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BillM2

Electric Clutch

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I have a 1973, 14hp model 10430 WH with an electric clutch that has stopped working. It worked fine last week. I've checked all the connections and they seem to be OK. How can I test to see what the problem is (if there's power going to it for example) and if I need to replace, how difficult a job is it? Many thanks for your input.

B)

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Bill,

First make sure the connection to the clutch is clean and they are makeing a good connection. Then check the ground wire comeing from the wiring harness to the frame has a good connection you can check this with a ohmmeter. Then using a voltmeter check and make sure you have 10-12 volts at the clutch connection comeing from the switch. If does have proper voltage and the ground is good the clutch could of falied.

If your lucky enough to find another, NEVER use a bolt to fasten it to the retaining bracket, use a pin with a hairclip. If a bolt is used it will cause the winding in the clutch to fail.

If you cannot find another electric clutch you can adapt a standard clutch setup off a pre 1973 tractor.

good luck!

O ya B)

stick around theres a lot of good folks here!

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I have an email friend who needs some help with his electric clutch. I have no working knowledge of them, can you guys give some troubleshooting tips and advice that I can pass back to him? I figure this will be a good topic to move to the FAQ when all said and done.

Thanks.

My electric clutch isn't engaging. It worked fine last week. In your experience, have you had this problem and what did you do to fix it? I've checked all the connections and they seem fine. The battery starts the mower right up. Do these clutches burn out? --Bill

Edit:

I didn't realize Bill had joined up here at RedSquare! After posting this topic, I see that Bill had started his own thread on this problem, I will merge the two. B) Bill!!

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Most electric pto clutches have an air gap adjustment. This gap should be checked to see if it falls into spec, which would vary with the clutch model itself. Most have 3 adjustment locations that need to be check and readjusted.

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Also, before I forget again, these clutches need a certain amount of current to work properly. If the battery is low and weak, that will have an effect on the clutch. Sorry, this and the air gap is about all I got. B)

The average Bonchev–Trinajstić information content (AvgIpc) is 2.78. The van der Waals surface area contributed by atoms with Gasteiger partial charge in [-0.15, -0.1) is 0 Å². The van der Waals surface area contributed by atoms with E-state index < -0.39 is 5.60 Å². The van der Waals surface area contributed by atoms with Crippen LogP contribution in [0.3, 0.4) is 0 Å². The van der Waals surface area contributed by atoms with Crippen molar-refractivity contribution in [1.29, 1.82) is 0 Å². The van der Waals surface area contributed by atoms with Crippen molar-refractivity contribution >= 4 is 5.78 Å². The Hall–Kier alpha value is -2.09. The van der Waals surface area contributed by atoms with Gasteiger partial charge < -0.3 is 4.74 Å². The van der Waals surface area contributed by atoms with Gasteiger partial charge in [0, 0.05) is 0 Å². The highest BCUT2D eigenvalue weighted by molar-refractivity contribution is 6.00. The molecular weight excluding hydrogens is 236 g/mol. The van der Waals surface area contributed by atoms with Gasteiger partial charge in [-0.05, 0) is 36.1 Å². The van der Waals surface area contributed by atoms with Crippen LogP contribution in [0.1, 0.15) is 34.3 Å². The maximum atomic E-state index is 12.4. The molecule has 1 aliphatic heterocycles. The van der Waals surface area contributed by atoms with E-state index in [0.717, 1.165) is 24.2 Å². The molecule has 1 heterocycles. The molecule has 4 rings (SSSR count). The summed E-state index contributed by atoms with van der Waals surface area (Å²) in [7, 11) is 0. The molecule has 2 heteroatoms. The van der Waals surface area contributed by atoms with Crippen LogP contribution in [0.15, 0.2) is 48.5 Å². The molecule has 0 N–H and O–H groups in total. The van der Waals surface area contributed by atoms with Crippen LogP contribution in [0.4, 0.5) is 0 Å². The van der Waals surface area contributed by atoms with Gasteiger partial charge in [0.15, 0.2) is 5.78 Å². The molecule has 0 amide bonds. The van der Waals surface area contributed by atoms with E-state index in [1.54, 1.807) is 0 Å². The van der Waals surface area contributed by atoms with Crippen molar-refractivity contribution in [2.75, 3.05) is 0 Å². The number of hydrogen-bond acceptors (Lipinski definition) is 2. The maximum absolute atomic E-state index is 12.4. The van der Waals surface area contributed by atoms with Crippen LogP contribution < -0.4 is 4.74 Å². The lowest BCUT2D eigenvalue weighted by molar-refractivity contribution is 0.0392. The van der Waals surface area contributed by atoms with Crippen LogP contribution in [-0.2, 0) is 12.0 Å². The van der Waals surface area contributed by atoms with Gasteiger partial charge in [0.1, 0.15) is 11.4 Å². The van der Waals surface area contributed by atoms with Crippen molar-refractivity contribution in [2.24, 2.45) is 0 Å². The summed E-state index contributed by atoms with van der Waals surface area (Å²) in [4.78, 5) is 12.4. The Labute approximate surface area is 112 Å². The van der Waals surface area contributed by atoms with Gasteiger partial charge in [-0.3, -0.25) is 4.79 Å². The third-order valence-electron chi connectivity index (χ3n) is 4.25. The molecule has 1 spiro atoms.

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I can tell you that they are an electro-magnetic design similar to the air conditioning compressor clutch on most vehicles.

There is a wound coil of sorts mounted inside them and when energized, a magnetic field is created, which normally pulls the "driven side" against the "drive side", thus engaging the PTO.

The coil should have two leads - one is ground and one is for 12VDC application power. (Some clutches only have a single power lead and are grounded through the mounting arrangement.)

The coil can usually be checked with a meter. (depending on the design) The old 60's/70's non-adjustable electric clutches should have continuity between both leads and neither lead should have continuity to ground.

I believe the PTO clutch on my old 1990 210-5 was the same 2-wire deal and would be tested the same way.

Your friend should try a test light at the wire connector at the clutch to be sure there is 12VDC power there when the switch is in the ON position. There shouldn't be any safety interlocks that prohibit engagement power, but the ignition key will probably need to be in the ON or RUN position. Some models may also have an inline fuse for the PTO clutch circuit.

NOTE: A 12VDC jumper wire directly to the clutch lead should determine if the problem resides in the wiring or the clutch coil.

Post the tractor info if you can, and we'll take it from there.

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In light of TT's technical detailed post, I feel obligated to include this link of Ogura's pto clutch operations and troubleshooting to redeem myself a little. Okay, I cheated, but what's one to do in comparison to TT's knowledge. B) Here's the link:

Ogura's PTO clutch Operaion

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I'm the guy with the electric clutch problem. I tested the volted on the battery (12.8 volts) then tested the current to the clutch (around 15 volts?). I reconnected the wires and the clutch engaged and seems to be working fine. Thanks for your input but wondering if the voltage is too high as the problem? Maybe I wasn't getting an accurate reading, but that's what my multi-meter read.

Bill

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Bill B) and a couple quick questions. What is the tractor in question, and was it running when you came up with the 15 volt reading?

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Thanks Jason now you only confused the poop out of me there. Thought I had lost it and was selective reading these things LOL. B)

So Bill now my only question is was the tractor runing when you tested the clutch and got the 15 volt reading?

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Yes, the tractor was running when my multi-voltmeter read around 15 volts.

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I'm back with the electric clutch problem. I tested the voltage to the clutch with t he engine running and it came to 15 volts. I've made sure the connections at the toggle switch are tight and they seem to be. I've also checked to see if the ignition switch, which you also need to turn to the middle to engage the clutch, is tight and they too seem OK.

I've checked the ground wires and they too seem to be well connected.

I was mowing when I went over a large bump and the mower stopped working. This is driving me a little crazy.... B)

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Did you check for power at the connector at the clutch?

Have you tried a jumper wire from the positive battery terminal directly to the clutch? (with the engine off, you should hear an audible click when the coil "pulls in")

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I connected a wire from the postive terminal on the battery to the leads to the clutch and hear nothing. The engine was off. Is the electric clutch bad?

With me getting 15 volts to the lines to the clutch, could that have done something. According to my multimeter, it's showing that level of voltage. I'm not all that skilled at these things, so what could be putting more voltage to the clutch?